Oh, come on.

I enjoyed many of the comics and the books set within the time frame of the original movies.  And I think this is where the big problem lies: all those brilliantly dastardly bad guys are dead.  How are they going to replace them?  One thing’s for sure – the new writers have a hell of a lot of work to do.  Let’s hope they steer clear of the EU for inspiration.  I don’t even want any sly nods to keep the fans happy.

New Talent

So talking of the new talent: is JJ Abrams up to the job? To be honest, I have never seen anything that the guy has done, so I can’t comment.  The good news is Lawrence Kasdan, who scripted Episodes V and VI, is back onboard. Thank God.  Why was he never involved in the Star Wars prequels?  Any help with answering that conundrum much appreciated.

Another interesting rumour (or more-than-rumour, these days) is the return of the original cast.  There’s been a huge amount of interest in the return of Hamill, Ford and Fisher to the saga.  I’m not sure about this either, sorry.  Baby Darth Vader in Episode I was hard enough to accept – do I really need to see a 65 year old Luke Skywalker?  I’m not sure about seeing my childhood heroes as old people.  I’d sooner they were timeless and forever as they were at the end of Jedi.

Who else will we see return?  R2-D2 will return, it has been reported.  So what about C3PO?  If we have Luke, Leia and Han, then surely we will need to have Chewie and Lando?  Please bring Chewie along, Lucasfilm – you can’t let him die in one of those awful books!

A New Hope

I don’t want to be totally negative about this new venture.  One thing that does excite me is the news of stand alone movies, possibly featuring lesser characters.  These stories could – and should – occur within the time frame (or immediately preceeding) of the earlier six films.  Again, Episode VI should be the end, but I’d love to see the early years of the Rebel Alliance.  That would be very cool.  More on this in another blog post…

Whatever adventures we experience with Episodes VII to IX, I want to be optimistic.  I’m a Star Wars fan, and I hope my fears above are wrong.  I have my doubts, though I would love them to be cast aside.  Will that happen?  In the words of one wise being: “Difficult to see.  Always in motion is the future.”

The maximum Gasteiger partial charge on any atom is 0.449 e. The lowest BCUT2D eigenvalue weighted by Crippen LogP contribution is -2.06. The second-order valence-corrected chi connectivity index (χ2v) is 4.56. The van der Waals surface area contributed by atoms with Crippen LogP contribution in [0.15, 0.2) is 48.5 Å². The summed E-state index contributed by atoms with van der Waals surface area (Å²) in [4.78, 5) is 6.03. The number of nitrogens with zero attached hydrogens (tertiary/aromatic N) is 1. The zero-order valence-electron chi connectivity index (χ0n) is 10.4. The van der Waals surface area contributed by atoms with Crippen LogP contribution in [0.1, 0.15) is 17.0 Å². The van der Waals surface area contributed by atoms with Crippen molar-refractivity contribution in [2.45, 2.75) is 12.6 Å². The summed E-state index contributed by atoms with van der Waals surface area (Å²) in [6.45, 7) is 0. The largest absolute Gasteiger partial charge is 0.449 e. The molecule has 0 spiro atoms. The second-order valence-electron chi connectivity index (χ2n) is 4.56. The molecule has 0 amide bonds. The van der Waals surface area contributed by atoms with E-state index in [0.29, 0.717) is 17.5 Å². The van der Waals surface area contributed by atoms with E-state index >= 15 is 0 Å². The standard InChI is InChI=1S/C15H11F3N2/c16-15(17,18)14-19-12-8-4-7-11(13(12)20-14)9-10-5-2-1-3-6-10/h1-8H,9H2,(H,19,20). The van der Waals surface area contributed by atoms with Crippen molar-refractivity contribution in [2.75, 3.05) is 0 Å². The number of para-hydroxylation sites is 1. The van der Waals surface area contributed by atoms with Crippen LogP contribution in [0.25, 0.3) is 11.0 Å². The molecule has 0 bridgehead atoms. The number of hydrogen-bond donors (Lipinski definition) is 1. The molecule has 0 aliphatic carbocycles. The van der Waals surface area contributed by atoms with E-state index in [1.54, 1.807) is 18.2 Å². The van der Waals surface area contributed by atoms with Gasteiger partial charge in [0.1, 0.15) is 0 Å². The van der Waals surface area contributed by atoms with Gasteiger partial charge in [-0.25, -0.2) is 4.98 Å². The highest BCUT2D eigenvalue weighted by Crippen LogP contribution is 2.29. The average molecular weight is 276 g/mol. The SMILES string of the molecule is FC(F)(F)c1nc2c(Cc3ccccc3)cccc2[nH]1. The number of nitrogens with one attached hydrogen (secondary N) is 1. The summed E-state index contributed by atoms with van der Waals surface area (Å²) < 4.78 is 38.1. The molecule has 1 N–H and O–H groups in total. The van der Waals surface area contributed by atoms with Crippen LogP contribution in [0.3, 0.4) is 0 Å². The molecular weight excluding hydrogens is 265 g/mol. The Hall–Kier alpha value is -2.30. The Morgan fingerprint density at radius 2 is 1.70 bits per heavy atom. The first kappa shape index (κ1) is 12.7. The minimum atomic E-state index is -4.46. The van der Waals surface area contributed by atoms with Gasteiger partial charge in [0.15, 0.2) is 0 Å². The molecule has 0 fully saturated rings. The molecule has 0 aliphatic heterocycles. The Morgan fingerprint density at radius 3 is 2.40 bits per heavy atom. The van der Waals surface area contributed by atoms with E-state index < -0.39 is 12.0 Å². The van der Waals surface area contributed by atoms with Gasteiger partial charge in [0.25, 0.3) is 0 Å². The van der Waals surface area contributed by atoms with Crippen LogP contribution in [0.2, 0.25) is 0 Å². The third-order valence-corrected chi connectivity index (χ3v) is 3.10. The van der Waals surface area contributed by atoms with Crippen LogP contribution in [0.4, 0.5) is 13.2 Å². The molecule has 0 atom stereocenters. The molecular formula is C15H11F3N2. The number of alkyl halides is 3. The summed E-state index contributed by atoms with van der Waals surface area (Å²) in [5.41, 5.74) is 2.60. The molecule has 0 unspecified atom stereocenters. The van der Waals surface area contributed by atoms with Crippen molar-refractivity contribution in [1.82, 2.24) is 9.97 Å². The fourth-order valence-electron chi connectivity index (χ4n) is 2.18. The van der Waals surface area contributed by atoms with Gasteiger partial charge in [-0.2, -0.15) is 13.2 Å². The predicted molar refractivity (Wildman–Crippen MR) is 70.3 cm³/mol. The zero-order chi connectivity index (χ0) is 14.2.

Let’s hope the Force is with us.

Captain Blood (1935)

After a long while, I finally added this film to my DVD collection.  Originally released in 1935, Captain Blood is black and white, no CGI – switch off now if this isn’t your thing.  But you’ll be missing something special if you do.

This is the story of a doctor, Peter Blood, who through misfortune and circumstance finds himself a slave in the West Indies.  From here he escapes with his trusty comrades and commandeers a Spanish ship, his only option now a life of piracy.  We follow Captain Blood and his crew’s adventures on the seas. captainblood1

Warner Brothers took a gamble in casting the unknown Errol Flynn in the lead role.  The risk paid off – Flynn lights up the screen from the start.  A star is not so much born as presented fully formed for the audience to adore.  Olivia de Havilland, as Arabella Bishop, also found herself become an established name.  There is real on screen chemistry between the two (they’d go on to star in many other films together); both Flynn and de Havilland captivating throughout.

Director Michael Curtiz employs everything he has to create a spectacle on screen, though surprisingly most of the scenes were shot on sound stages.  Flynn’s sword fight with Basil Rathbone is energetic and deadly.  The final swing-across-the-cavern ship to ship battle is still exciting even now.

Curtiz takes his time telling the back story before we get to the piracy on the high seas.  On first viewing you may wonder when the film will actually get to the pirate part, yet the tale is told well with engaging characters and action.

Captain Blood is golden era Hollywood.  It has escapism, adventure and above all, fun.  Even without a single “Garrrrgh!”, it’s still full of pirate-y goodness.

8/10 

Hallowe’en Horror Fest Must Be Destroyed

Ed Wood (1994)

OK – so Ed Wood doesn’t have any shocks or frights.  Nor does it contain anything remotely supernatural.  Yet it does have Bela Lugosi, Vampira, a Hallowe’en scene and references to some of the worst horror B-movies of all time.